Of course there are exceptions to every rule. For example, if you were writing about a character with multiple personalities or spirit possession, you could technically have two viewpoint characters in the same body, switching between ‘I’ and ‘he’ to describe the same person’s actions. But this is a fringe case, and the effect could be tiring and confusing if not handled carefully.
Where changing points of view mid-scene can (and does) work is in shifts between different third-person narrators. This multi-view approach shows characters’ different perceptions and feelings well. Virginia Woolf does this in many of her novels. Ursula le Guin offers a caveat about this type of POV shift in Steering the Craft:
‘A writer must be aware of, have a reason for, and be in control of all shifts of viewpoint character.’ (p. 91)
Here’s an example from To the Lighthouse. The Ramsays’ young son James feels irritated by his father competing for attention:
‘James, as he stood stiff between her knees, felt her rise in a rosy-flowered fruit tree laid with leaves and dancing boughs into which the beak of brass, the arid scimitar of his father, the egotistical man, plunged and smote, demanding sympathy.
‘Filled with her words, like a child who drops off satisfied, he said, at last, looking at her
with humble gratitude, restored, renewed, that he would take a turn […] He went.
‘Immediately, Mrs Ramsay seemed to fold herself together, one petal closed in another, and the whole fabric fell in exhaustion upon itself…’ (p. 44)
In the space of a page, Woolf moves effortlessly from James’ feelings (his anger at his father demanding his mother’s attention), to Mr Ramsay’s satisfaction at being reassured and his departure. From here, Woolf switches to Mrs Ramsay’s POV, describing her exhaustion.
Woolf starts a new paragraph with an indent for each new POV (at ‘filled’ and ‘immediately’). This helps to create clear separation between each viewpoint character’s thoughts.
4: Creating a vivid first-person narrator
Many of the best-loved novels have attained celebrated status in part because of how vivid their first-person narrators are. The joy of first-person POV is that you can filter a character’s quirks into the narration . Their styles of speech, for example. Compare the cynical Holden Caulfield who narrates J.D. Salinger’s Catcher in the Rye to the narrator Saleem in Salman Rushdie’s Midnight’s Children. Both books open with the protagonist describing their backstory in first-person POV:
‘If you really want to hear about it, the first thing you’ll probably want to know is where I was born, and what my lousy childhood was like, and how my parents were occupied and all before they had me, and all that David Copperfield kind of crap, but I don’t feel like going into it, if you want to know the truth.’ (The Catcher in the Rye, p.3)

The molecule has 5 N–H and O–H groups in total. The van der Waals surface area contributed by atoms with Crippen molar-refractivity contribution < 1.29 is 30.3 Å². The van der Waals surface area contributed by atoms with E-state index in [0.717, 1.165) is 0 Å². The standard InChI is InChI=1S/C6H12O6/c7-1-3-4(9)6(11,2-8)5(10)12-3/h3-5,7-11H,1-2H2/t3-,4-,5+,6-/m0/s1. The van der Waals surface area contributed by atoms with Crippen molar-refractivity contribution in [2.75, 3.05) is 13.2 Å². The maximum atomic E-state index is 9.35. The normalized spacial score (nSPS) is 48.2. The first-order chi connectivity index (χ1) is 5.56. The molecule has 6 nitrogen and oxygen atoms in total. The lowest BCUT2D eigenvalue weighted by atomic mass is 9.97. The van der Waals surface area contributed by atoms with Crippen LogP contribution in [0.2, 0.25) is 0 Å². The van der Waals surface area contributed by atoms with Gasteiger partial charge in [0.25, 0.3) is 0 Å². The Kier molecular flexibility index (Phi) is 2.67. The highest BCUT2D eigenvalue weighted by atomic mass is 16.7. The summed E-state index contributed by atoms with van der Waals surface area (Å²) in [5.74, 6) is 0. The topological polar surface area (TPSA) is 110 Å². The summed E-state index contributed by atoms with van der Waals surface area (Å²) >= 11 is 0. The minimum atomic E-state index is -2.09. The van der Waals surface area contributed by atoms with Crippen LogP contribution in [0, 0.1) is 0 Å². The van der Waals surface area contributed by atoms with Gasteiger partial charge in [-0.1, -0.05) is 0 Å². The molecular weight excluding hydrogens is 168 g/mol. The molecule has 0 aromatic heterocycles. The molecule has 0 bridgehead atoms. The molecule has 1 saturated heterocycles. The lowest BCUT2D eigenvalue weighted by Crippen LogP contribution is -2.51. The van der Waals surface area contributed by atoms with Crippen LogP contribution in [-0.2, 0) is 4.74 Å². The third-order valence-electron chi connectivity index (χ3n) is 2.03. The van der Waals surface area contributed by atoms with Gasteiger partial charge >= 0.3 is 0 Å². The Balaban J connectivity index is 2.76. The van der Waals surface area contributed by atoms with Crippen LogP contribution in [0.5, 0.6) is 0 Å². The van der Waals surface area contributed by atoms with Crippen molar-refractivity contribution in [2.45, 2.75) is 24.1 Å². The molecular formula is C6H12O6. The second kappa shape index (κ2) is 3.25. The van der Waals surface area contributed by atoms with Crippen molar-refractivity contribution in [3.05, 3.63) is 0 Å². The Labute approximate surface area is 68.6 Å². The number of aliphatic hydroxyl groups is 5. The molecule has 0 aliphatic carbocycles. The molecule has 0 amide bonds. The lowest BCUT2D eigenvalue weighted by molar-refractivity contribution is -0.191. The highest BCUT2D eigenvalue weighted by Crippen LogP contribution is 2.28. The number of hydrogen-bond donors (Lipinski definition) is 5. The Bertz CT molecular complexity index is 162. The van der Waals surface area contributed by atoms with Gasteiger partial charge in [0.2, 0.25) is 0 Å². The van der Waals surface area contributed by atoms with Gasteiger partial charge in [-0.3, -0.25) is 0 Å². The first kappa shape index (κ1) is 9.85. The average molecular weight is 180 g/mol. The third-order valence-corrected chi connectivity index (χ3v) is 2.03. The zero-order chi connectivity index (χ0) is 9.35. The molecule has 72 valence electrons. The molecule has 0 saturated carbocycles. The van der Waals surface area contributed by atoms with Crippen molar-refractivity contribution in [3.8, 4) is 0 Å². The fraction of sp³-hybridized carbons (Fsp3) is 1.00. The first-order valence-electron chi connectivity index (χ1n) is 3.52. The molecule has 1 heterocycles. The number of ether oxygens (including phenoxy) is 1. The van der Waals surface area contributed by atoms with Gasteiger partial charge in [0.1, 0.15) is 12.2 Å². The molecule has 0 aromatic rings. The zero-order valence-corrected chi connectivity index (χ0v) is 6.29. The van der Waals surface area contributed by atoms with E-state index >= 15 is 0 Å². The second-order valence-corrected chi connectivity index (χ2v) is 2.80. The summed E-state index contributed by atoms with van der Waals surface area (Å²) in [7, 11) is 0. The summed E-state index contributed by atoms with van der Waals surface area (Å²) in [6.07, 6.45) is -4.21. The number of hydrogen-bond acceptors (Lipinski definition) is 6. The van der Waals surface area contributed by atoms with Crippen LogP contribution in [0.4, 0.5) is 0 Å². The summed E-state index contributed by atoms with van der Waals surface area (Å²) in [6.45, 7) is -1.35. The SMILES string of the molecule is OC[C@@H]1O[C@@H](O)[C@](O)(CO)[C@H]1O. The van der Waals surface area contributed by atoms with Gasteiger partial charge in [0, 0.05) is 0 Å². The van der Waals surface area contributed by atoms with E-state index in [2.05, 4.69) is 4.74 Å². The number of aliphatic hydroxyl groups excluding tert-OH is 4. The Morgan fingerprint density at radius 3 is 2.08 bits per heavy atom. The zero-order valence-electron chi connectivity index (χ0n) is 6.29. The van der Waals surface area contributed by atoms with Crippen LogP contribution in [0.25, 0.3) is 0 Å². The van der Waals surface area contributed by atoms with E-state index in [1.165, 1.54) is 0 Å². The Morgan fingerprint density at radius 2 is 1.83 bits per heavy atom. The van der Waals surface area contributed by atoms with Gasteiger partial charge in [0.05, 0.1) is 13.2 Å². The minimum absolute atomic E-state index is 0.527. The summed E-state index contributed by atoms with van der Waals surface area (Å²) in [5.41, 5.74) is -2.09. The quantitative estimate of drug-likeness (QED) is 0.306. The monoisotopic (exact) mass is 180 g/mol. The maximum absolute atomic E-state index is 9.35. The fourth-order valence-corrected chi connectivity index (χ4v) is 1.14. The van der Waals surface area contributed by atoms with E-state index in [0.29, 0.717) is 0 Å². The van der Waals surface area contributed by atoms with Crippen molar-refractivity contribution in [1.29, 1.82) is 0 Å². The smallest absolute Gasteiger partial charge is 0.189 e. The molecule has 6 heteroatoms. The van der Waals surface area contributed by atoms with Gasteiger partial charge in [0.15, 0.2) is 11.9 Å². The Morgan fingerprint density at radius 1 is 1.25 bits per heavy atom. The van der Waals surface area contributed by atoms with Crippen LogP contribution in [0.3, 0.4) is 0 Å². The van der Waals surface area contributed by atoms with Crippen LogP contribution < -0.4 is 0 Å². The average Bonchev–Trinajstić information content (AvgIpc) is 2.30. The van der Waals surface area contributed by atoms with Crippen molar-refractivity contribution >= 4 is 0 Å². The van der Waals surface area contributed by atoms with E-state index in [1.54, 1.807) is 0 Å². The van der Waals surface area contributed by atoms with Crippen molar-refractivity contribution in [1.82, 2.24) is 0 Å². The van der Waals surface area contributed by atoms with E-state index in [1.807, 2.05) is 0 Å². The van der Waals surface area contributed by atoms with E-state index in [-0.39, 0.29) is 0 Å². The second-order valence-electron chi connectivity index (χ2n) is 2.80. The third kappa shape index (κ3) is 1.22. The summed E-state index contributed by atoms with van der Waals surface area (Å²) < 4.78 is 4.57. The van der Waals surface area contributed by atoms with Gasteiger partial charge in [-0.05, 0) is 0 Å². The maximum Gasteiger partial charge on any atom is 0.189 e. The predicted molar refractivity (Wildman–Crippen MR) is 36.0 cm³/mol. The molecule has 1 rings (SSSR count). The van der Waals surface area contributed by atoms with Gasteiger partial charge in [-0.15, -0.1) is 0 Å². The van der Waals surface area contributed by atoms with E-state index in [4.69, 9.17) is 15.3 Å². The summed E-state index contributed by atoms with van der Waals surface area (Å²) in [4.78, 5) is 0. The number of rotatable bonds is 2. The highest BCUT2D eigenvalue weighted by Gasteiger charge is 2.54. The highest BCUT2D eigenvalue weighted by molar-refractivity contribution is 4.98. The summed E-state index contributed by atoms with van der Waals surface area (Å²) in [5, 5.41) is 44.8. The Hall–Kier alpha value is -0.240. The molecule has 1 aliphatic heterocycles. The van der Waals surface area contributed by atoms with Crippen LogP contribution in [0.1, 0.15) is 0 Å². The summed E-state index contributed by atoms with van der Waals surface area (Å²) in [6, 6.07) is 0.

Compare the voice of the disaffected teen with Saleem Sinai in Midnight’s Children:
‘I was born in the city of Bombay … once upon a time. No, that won’t do, there’s no getting away from the date. I was born in Doctor Narlikar’s Nursing Home on August 15th, 1947. And the time? The time matters, too. Well then: at night. No, it’s important to be more … On the stroke of midnight, as a matter of fact.’ (p. 3)
Saleem’s pauses create the sense of the narrator finding the right way to phrase and tell us his complex, involved story. Rushdie creates the impression of a narrator who wants to make sure he gives us the ‘truest’ account.
When you write in first-person POV, read examples such as the two above. How does Salinger create an angry teen viewpoint character? With forceful slang (‘lousy’, ‘crap’) and his implied rejection of authority and how he ‘should’ tell a story (his rejection of ‘David Copperfield kind of crap’.)
Rushdie, in contrast, creates his thoughtful, gifted character by using speech patterns – pauses – to show him as a character who takes pains to find the right words. Both authors’ viewpoint characters are vivid due to stylistic choices (e.g. word choice, grammar and sentence structure).
5: Signposting changes of viewpoint character
Although authors like Woolf are skilled at changing viewpoint characters within a single scene, it’s more common to change POV between chapters or sections. There are multiple ways to do this. One way to show the reader that a different character is narrating is simply to title each chapter with its narrator’s name.
William Faulkner does this in his poignant novella, As I Lay Dying. Each character in the Bundren family (along with several secondary characters) narrates a chapter.
You can also do as Gabriel Garcia Marquez in Love in the Time of Cholera and simply signal a shift of viewpoint character with the wording of your new chapter’s first sentence.
In this example, the preceding chapter is narrated by Fermina Daza, whose husband has died. She spies an unrequited love, Florentino Ariza, who has come to pay his respects. Florentino is the viewpoint character when the next chapter begins. Here is the tail end of Fermina’s chapter, followed by viewpoint change:
‘Only then did she realize that she had slept a long time without dying, sobbing in her sleep, and that while she slept, sobbing, she had thought more about Florentino Ariza than about her dead husband.’
‘Florentino Ariza, on the other hand, had not stopped thinking of her for a single moment since Fermina Daza had rejected him out of hand after a long and troubled love affair fifty-one years, nine months, and four days ago.’ (pp. 51-53)
It’s clear who the focal character is with the change in chapter. Marquez also skilfully shows the emotional impact of this long-awaited encounter from both characters’ points of view.